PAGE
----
|The Visitation - mosaic on the exterior of the Church of the Visitation at Ein Karem, Holy Land|
"Mary set out at that time and went as quickly as she could to a town in the hill country of Judah. She went into Zechariah’s house and greeted Elizabeth. Now as soon as Elizabeth heard Mary’s greeting, the child leapt in her womb and Elizabeth was filled with the Holy Spirit. She gave a loud cry and said, ‘Of all women you are the most blessed, and blessed is the fruit of your womb. Why should I be honoured with a visit from the mother of my Lord? For the moment your greeting reached my ears, the child in my womb leapt for joy. Yes, blessed is she who believed that the promise made her by the Lord would be fulfilled.’
|Mary greets Elizabeth - statue at Ein Karem in the Holy Land|
The feast of the Visitation recalls to us the following great truths and events: The visit of the Blessed Virgin Mary to her cousin Elizabeth shortly after the Annunciation; the cleansing of John the Baptist from original sin in the womb of his mother at the words of Our Lady's greeting; Elizabeth's proclaiming of Mary—under the inspiration of the Holy Ghost —as Mother of God and "blessed among women"; Mary's singing of the sublime hymn, Magnificat ("My soul doth magnify the Lord") which has become a part of the daily official prayer of the Church.
The Mass of today salutes her who in her womb bore the King of heaven and earth, the Creator of the world, the Son of the Eternal Father, the Sun of Justice. It narrates the cleansing of John from original sin in his mother's womb. Hearing herself addressed by the most lofty title of "Mother of the Lord" and realizing what grace her visit had conferred on John, Mary broke out in that sublime canticle of praise proclaiming prophetically that henceforth she would be venerated down through the centuries:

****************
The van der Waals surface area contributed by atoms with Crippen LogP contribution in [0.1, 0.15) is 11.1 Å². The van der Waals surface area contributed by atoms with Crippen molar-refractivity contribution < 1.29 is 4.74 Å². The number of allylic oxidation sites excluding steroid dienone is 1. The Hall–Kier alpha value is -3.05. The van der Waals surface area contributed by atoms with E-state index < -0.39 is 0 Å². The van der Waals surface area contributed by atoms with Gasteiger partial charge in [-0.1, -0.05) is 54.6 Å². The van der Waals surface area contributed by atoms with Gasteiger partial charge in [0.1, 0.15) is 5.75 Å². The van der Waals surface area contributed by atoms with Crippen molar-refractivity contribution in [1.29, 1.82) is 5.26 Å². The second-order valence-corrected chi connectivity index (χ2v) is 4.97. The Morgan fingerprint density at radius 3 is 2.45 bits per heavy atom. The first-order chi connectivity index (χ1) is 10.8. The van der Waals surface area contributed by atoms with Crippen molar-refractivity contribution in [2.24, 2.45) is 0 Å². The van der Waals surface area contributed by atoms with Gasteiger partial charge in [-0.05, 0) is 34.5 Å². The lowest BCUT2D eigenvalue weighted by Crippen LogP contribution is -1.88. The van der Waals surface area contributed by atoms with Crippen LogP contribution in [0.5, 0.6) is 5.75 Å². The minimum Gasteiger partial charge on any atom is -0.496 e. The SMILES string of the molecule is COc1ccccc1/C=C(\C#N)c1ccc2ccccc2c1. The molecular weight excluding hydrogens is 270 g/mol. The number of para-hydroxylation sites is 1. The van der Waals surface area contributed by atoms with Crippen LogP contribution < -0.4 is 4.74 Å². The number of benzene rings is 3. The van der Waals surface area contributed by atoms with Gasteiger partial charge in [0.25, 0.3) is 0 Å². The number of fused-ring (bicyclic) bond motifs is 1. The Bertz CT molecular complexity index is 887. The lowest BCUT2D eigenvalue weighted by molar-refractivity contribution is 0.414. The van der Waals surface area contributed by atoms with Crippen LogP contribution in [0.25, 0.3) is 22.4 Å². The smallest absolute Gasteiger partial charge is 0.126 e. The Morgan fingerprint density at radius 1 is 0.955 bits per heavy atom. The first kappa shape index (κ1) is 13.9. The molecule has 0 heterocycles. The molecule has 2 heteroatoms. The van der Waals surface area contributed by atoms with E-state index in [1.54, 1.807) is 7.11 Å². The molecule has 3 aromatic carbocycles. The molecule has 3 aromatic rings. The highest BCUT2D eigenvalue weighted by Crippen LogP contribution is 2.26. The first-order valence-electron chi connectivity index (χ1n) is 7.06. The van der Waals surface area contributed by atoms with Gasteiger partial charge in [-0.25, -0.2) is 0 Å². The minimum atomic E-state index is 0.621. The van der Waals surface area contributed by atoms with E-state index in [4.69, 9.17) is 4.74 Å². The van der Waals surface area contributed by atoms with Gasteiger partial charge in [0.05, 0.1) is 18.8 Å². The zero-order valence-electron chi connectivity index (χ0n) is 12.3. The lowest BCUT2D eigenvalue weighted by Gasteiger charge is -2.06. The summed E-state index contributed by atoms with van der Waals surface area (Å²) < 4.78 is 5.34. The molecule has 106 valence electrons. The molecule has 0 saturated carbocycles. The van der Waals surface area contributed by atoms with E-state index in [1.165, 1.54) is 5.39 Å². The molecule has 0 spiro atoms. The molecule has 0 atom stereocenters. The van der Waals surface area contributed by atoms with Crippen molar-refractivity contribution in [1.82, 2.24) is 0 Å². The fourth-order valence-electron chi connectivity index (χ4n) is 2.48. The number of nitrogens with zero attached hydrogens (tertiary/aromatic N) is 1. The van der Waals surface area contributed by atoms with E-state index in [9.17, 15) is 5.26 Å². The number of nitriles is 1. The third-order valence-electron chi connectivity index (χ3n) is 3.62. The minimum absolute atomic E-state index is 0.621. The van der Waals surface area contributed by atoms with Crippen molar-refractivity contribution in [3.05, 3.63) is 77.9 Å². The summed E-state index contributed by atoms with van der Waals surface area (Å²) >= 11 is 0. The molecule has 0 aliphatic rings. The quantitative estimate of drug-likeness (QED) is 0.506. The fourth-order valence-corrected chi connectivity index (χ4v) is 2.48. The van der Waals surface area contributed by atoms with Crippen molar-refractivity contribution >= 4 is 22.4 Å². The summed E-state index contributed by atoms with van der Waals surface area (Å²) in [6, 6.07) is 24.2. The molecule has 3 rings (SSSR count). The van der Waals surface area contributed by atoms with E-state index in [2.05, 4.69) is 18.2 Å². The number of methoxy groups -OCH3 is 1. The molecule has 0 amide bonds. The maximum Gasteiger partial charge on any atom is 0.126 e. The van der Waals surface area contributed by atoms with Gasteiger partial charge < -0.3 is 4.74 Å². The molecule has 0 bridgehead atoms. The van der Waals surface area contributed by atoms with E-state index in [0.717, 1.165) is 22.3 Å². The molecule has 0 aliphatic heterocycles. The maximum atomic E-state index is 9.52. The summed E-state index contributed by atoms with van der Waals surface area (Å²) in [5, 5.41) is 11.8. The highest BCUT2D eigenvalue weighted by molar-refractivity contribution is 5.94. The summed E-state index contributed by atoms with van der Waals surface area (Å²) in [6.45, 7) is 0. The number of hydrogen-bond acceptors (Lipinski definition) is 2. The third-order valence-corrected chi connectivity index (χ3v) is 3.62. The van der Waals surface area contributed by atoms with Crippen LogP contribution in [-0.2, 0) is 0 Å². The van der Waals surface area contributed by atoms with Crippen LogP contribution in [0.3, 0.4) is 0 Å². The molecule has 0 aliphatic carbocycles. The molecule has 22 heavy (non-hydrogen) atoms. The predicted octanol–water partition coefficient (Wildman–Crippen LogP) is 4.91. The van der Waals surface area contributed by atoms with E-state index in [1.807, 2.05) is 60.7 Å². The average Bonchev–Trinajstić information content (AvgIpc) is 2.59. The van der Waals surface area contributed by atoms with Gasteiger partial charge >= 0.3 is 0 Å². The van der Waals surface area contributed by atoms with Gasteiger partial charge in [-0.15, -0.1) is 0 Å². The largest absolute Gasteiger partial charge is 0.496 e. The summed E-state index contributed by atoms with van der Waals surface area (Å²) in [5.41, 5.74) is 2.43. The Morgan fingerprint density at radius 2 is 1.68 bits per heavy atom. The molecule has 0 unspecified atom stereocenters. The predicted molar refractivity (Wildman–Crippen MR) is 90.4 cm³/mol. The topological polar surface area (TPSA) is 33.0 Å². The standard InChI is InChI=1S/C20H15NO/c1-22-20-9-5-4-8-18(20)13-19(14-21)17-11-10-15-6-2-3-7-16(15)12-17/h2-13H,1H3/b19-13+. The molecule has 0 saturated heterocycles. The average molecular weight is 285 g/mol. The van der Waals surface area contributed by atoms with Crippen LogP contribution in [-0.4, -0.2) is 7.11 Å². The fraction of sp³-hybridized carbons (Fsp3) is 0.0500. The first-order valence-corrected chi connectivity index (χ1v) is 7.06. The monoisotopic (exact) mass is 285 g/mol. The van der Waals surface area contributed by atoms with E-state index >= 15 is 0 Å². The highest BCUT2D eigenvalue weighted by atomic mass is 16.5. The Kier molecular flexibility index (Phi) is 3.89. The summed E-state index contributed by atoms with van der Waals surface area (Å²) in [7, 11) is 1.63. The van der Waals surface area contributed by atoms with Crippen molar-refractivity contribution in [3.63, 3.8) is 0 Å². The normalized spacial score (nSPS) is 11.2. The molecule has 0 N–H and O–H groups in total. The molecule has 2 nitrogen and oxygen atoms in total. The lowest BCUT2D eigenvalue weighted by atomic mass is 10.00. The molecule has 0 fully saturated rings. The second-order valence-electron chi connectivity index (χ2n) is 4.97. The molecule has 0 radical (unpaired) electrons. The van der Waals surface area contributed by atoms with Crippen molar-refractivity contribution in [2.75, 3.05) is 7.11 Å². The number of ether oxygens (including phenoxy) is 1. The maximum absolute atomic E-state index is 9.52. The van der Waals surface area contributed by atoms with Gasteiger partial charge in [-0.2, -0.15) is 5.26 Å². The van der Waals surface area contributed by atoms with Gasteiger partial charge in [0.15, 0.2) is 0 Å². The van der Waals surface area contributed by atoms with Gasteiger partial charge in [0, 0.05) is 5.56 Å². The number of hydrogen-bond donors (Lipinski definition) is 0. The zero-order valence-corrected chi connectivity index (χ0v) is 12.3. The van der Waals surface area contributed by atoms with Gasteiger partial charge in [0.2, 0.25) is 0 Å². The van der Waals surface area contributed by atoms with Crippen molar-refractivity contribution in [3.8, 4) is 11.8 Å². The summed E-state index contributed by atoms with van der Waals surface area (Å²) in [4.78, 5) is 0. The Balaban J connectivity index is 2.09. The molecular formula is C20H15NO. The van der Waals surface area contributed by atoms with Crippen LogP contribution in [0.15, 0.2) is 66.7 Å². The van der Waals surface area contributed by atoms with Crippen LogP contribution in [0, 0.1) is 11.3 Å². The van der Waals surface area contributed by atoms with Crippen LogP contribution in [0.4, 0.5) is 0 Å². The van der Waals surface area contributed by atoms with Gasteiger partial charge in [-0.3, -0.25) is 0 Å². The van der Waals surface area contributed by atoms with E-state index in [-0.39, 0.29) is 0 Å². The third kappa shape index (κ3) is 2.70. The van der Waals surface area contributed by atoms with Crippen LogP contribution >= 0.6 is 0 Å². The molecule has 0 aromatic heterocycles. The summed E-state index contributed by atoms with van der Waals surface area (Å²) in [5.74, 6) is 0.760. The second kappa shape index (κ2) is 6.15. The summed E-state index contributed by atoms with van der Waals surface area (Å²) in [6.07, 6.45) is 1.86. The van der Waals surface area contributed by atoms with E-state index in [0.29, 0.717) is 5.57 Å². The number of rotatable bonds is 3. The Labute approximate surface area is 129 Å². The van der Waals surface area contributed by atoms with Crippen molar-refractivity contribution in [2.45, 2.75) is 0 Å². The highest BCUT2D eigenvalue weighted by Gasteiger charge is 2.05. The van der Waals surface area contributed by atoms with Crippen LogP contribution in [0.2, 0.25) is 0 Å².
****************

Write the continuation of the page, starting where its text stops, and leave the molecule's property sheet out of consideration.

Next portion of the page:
"My soul doth magnify the Lord, and my spirit hath rejoiced in God my Savior. Because he that is mighty, hath done great things to me, and holy is His name" (Lk. 1:46).Digitalnun has a short reflection on the feast we celebrate today:
There is something very moving about Mary’s making the difficult journey to visit her kinswoman when she was herself pregnant. Equally moving is Elizabeth’s amazed and humble greeting, ‘Why should the mother of my Lord come to me?’ We tend to think of the Visitation as the feast of the Magnificat, that glorious canticle of praise that fell from Mary’s lips, but perhaps for us it is Elizabeth’s question that matters. Why should the saints, chief of whom is Mary, bother themselves with us?
The Visitation is yet another reminder of the strength of the communion of saints, of the bonds of prayer and mutual concern that bind us together. The communion of saints is a reality here and now as well as hereafter. When times are hard, there is a tendency to put ourselves first, arguing that we cannot afford to be generous to others.......Today we have the example of Mary and Elizabeth to encourage us: we can and must help others and in so doing we may help more than we know. We must be saints for others."